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DP3: Fortune 500 Project




The Fortune 500 Project will provide to selected manufacturers, well-articulated consumer information on needed design and functional features for a new product. The result of this information will be more useful, well received, and financially viable products being introduced into the marketplace. Mass market companies still view products for people with disabilities as niche markets that are too small to address since they understandably need to satisfy the broadest market possible. The T2RERC will demonstrate its' ability to broaden the market for new household products by making them accessible and usable to people with functional impairments, which includes the expanding market of older Americans.

We will offer free primary market research to companies in order to influence the design of the next generation of mainstream consumer products so that those products incorporate accessibility features needed by people with disabilities and the elderly. This market broadening increases a product's market size, which increases its likelihood of success.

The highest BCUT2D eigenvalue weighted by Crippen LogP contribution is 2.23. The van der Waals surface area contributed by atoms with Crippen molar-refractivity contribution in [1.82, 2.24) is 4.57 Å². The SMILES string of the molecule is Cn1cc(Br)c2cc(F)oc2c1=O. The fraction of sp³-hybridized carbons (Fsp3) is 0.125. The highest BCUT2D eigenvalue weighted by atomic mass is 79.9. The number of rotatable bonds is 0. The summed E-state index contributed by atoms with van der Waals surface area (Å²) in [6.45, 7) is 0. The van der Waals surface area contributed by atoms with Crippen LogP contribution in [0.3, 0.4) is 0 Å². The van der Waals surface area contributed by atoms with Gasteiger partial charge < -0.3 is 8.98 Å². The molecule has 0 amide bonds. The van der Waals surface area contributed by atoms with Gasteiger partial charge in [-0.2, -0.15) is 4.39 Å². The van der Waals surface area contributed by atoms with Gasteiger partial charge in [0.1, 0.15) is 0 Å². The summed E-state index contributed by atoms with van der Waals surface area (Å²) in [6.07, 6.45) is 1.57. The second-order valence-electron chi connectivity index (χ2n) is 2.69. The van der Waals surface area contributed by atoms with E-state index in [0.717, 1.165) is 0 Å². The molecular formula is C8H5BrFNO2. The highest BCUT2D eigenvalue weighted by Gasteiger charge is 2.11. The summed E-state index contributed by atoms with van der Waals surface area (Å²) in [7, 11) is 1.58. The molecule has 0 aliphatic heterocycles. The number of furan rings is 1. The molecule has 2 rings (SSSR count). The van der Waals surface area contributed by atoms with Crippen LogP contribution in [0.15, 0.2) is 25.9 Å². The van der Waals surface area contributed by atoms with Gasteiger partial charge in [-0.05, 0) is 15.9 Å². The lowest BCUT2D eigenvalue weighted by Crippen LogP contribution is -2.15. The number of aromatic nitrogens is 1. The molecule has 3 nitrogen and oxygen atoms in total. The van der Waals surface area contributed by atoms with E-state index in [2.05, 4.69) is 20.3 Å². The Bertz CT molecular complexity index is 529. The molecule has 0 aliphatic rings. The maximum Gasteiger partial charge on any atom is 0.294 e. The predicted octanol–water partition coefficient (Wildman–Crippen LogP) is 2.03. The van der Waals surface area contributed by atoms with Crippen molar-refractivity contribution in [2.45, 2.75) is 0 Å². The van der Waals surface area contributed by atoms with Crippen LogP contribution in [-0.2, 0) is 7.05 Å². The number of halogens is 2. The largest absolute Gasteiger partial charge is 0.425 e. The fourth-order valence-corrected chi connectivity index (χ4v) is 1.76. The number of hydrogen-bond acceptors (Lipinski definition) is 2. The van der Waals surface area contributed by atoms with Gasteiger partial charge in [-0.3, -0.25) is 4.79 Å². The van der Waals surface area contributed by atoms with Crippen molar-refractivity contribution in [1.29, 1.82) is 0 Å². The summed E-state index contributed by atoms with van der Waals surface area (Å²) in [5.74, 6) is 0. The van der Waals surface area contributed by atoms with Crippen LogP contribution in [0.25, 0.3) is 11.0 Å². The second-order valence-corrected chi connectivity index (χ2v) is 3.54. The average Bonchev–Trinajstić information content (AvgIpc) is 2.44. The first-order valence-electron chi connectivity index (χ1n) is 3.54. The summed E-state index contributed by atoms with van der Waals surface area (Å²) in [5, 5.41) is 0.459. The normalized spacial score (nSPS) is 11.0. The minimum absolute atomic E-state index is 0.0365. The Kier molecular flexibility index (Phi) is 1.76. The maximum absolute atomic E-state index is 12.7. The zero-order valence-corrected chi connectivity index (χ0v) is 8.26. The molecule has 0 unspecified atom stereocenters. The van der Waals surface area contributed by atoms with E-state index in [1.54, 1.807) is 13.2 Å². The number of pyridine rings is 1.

Historically, manufacturers of consumer products have made product design decisions without factoring in the needs, wants, and expectations of the full range of end consumers. This process leads to ineffective products in the marketplace, new product failures, and product abandonment. Failure rates for new product introductions vary by industry but range from 30% to 90%.[1] In many cases, the primary cause of these failures can be traced back to a point early in the product design process where significant consumer or user information failed to be collected and analyzed prior to the initial fabrication of the new device.

Many companies perform primary market research in the form of surveys or interviews with consumers regarding their device's initial concept.[2] This primary research is effective in identifying current problems, ascertaining a need for the device, and obtaining price point and purchase intent information. However, this method does not identify the key design and functional features of the device from the consumer perspective. As a further limitation, once this primary market research is accomplished and a prototype device fabricated, companies do not go back to the survey participants to critique or refine the device.

The A/T industry has faced the same complaints for decades. The medical model of rehabilitation service provision readily used clinical requirements as a substitute for user requirements. The failure to involve consumers with disabilities in every aspect of product design and development results in products that fail to meet consumer expectations and fail to deliver the required functional capabilities. The T2RERC took note of these deficiencies and responded by requiring the full involvement of consumers in the design and development of A/T products since our inception as an RERC. [3]

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